[…] it’s creepy because it seems designed to eliminate all the parts of life that are effectively games of chance. It’s designed to make you 100 percent efficient — and therefore about half as happy.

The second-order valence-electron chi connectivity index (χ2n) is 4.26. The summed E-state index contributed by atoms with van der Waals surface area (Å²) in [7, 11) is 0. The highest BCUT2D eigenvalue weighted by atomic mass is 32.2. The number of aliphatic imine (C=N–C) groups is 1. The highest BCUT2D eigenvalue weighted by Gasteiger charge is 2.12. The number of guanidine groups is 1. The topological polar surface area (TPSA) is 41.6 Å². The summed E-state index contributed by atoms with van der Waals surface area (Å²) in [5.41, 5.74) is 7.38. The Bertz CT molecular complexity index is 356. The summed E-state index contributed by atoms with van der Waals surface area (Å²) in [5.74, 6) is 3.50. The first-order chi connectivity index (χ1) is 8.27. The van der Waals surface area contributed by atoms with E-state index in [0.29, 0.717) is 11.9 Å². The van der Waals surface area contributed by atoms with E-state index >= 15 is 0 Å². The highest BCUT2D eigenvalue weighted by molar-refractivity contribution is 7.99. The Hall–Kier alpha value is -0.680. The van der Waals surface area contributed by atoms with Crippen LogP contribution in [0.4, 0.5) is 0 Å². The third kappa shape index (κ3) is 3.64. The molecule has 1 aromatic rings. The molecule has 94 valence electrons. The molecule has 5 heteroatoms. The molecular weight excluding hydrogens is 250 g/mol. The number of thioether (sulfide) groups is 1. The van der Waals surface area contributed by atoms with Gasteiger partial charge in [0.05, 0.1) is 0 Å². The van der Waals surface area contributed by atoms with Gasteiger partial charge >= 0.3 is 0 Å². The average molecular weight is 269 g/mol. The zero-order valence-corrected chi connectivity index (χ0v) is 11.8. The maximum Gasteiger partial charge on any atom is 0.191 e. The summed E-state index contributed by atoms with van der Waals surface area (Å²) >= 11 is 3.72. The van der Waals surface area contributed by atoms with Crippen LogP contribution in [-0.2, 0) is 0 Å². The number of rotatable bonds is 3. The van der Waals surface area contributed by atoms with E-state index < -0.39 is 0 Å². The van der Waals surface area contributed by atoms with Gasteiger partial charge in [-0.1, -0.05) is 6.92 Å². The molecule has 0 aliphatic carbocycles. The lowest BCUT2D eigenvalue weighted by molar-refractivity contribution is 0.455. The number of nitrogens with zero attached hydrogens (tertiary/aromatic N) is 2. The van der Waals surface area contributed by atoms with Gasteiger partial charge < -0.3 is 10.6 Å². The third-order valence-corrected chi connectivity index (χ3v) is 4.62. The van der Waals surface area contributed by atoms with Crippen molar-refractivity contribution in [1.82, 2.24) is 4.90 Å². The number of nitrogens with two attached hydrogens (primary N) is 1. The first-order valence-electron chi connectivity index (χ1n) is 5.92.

[…] There is a weird sense in which this technology treats everything unintended as if it is unwelcome: It is fundamentally opposed to the idea of figuring anything out for yourself. It advances the notion that we are entitled to a noncorporeal, completely nonpersonal presence we talk to like a person (“Where’s the music section?”) so we don’t have to expend the mental energy to suffer the indignity and inconvenience of potentially taking a wrong turn in a bookstore. We’re not talking here about turn-by-turn navigation that keeps you from heading for Boston and winding up in Charlotte. We’re talking about stamping out every trace of inefficiency in pursuit of a life where every right turn that would most directly have been a left becomes a problem to be solved.” —Google’s New Glasses And The War On Serendipity : Monkey See : NPR (via new-aesthetic)